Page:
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The Role of Switchgear in U.S. Grid Advancements

Nov. 25, 2019
Since the global electricity market adopted an ac system rather than a dc system for power transmission and distribution, switchgear has been the backbone of electricity grids.

Since the global electricity market adopted an alternating current (ac) system rather than a direct current (dc) system for power transmission and distribution (T&D), switchgear has been the backbone of electricity grids. Switching equipment became a requirement to connect power generation sources and loads to a single electricity line, which resulted in a complex yet effective meshed topology that is today’s electricity grid. Electrical switchgear is a centralized assortment of circuit protection devices that serve to protect, control, and isolate electrical equipment in case of faults in the power system and includes the following main components:

  • Switching devices such as circuit breakers, switches, and fuses
  • Measuring devices such as current and voltage transformers
  • Protection and control devices such as relays
  • Conductors such as buses and connections to carry the power from one point to another

Medium voltage (MV) switchgear, defined as 1 kV to 40 kV for this article, is installed throughout the sub-T&D sectors in addition to generation and in industry. Broadly speaking, switchgear can be classified as indoor type or outdoor type and then further segmented by technology types; that is, air-insulated switchgear (AIS) or gas-insulated switchgear (GIS), outdoor circuit breakers (OCB), and so forth.

Switchgear in USA’s Grid Modernization:

Substation automation and switchgear

Automation is a tool which enables a utility to remotely operate and manage the components installed in a substation including switchgear. Evidently, such a process involves communication between remote devices and control centers. With advancements in communication intelligent electronic devices (IEDs), utilities are now able to perform real-time control and protection operations. With the introduction of powerful micro-processing tools and multi-functional relays (IEDs), the power systems industry entered the digital age which made the automation process extremely fast and efficient. A substation (SS) acts as a strategic node in a T&D network. Most substations operating at high voltage (HV) or extra-high voltage (EHV) perform switching and routing of ac power. So, the operation of switchgear which is aimed at the routing/switching of power (operation of switchgear and so forth) is termed as the “primary process.” A substation is called digitally enabled in which the data related to protection, control, and monitoring of the primary processes is digitized immediately after the measurement.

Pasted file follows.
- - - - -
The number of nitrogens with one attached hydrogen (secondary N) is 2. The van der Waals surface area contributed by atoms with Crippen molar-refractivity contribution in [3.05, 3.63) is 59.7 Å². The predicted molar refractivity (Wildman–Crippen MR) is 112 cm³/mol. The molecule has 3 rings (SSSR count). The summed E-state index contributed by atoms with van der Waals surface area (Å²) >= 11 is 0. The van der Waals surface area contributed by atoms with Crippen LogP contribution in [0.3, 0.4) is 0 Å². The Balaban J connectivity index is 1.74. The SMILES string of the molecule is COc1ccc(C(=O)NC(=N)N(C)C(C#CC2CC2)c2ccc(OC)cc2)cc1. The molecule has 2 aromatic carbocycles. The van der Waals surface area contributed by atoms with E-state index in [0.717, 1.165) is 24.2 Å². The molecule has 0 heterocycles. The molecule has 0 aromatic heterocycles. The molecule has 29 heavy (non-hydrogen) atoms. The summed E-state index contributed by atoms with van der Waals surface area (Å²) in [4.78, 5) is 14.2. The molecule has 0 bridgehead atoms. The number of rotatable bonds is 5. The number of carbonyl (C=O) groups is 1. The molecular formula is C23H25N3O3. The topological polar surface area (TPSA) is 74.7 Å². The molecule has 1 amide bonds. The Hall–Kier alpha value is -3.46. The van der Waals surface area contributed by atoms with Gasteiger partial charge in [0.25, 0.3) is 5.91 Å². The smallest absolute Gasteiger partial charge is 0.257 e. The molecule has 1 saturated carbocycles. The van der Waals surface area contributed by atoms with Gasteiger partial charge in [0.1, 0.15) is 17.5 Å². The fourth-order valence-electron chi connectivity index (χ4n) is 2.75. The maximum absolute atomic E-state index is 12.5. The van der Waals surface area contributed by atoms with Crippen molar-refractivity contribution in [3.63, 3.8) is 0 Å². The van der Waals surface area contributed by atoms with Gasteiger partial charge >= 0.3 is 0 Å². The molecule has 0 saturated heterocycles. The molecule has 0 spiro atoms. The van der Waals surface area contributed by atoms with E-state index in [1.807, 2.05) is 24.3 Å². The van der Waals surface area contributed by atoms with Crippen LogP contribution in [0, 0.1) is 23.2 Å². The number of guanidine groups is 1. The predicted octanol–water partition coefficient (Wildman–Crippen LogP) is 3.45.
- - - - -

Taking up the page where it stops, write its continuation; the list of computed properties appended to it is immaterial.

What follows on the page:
Grid automation — IEC61850 components

In 1997, both IEC and IEEE partnered together to develop a common standard for substation communication which is now popularly known as IEC61850. Naturally, the standardization process involved all the major stakeholders including system manufacturers and key utilities. Automation in a switchgear occurs when the traditional control and protection function of a switchgear is combined with IEDs communication through IEC61850. Traditionally, switchgear was connected to bay-level devices through copper wiring. With the introduction of IEC-61850 process bus, the switchgear is connected to the rest of the system (IEDs) through a digital interface. Two crucial parts of IEC-61850 series of standards, IEC-61850-8-1 and IEC 61850-9-2 are defined as Generic Object-Oriented System Event (GOOSE) and Sampled Measured Values (SMVs).

  • Sampled Measured Values (SMVs): Analog signals (waveforms) from sensing equipment (instrument transformers) are converted into a stream of sampled values. SMVs are broadcasted over the communication network and can be accessed by any IED which needs the information. Sampled values are time stamped so that the receiver can correlate the samples coming from different sources.
  • Generic Object-Oriented System Event (GOOSE): GOOSE messages contain information in the form of a dataset which contains status indication in binary form. Just like SMVs, GOOSE messages are also available for any IED connected to the system. A typical example of GOOSE dataset would be the status indication of all the switches in one bay to all the other bays level devices in the substation. Information packed in one single dataset and broadcasted over the communication network means removal of several hardwire connection which existed in traditional substation design (one network cable replacing several hundred meters of copper wiring).

Interoperability and enhanced grid protection schemes

Flexibility achieved through IEC 61850 process bus in terms of information exchange plays a crucial role in providing enhanced protection coordination among the bay level IEDs. Trip, blocking, status or any logical signals are transferred through the same network using GOOSE and can support peer-to peer applications in a substation. In addition to that, it presents other opportunities, such as failure of any current transformer or merging unit can be easily compensated by estimating lost signal from other merging units and installing centralized back-up protection system instead of providing individual duplication of each bay level protection IED.

Impact of switchgear advancements on USA’s grid

According to the U.S. Department of Energy (DOE), automation in switchgears (circuit breakers) and reclosers is categorized under the concept of distribution automation. PTR believes that with more than 60,000 distribution substations, 205,000 distribution circuits and six million miles of distribution lines in operation, the United States has an enormous potential for automation in its distribution network. Applications of switchgear automation in the United States go well beyond the traditional fault isolation and interoperability. Automation in the U.S. grid provides resilience to high-impact, low-frequency (HILF) events, such as extreme weather conditions. Given the fact that the U.S. market is driven by the replacements in the grid, it provides an excellent opportunity to the utilities to introduces automation-equipped switchgear in the network leading to a highly modern and automated grid. The overall opportunity for manufacturers is summarized in the following market analysis.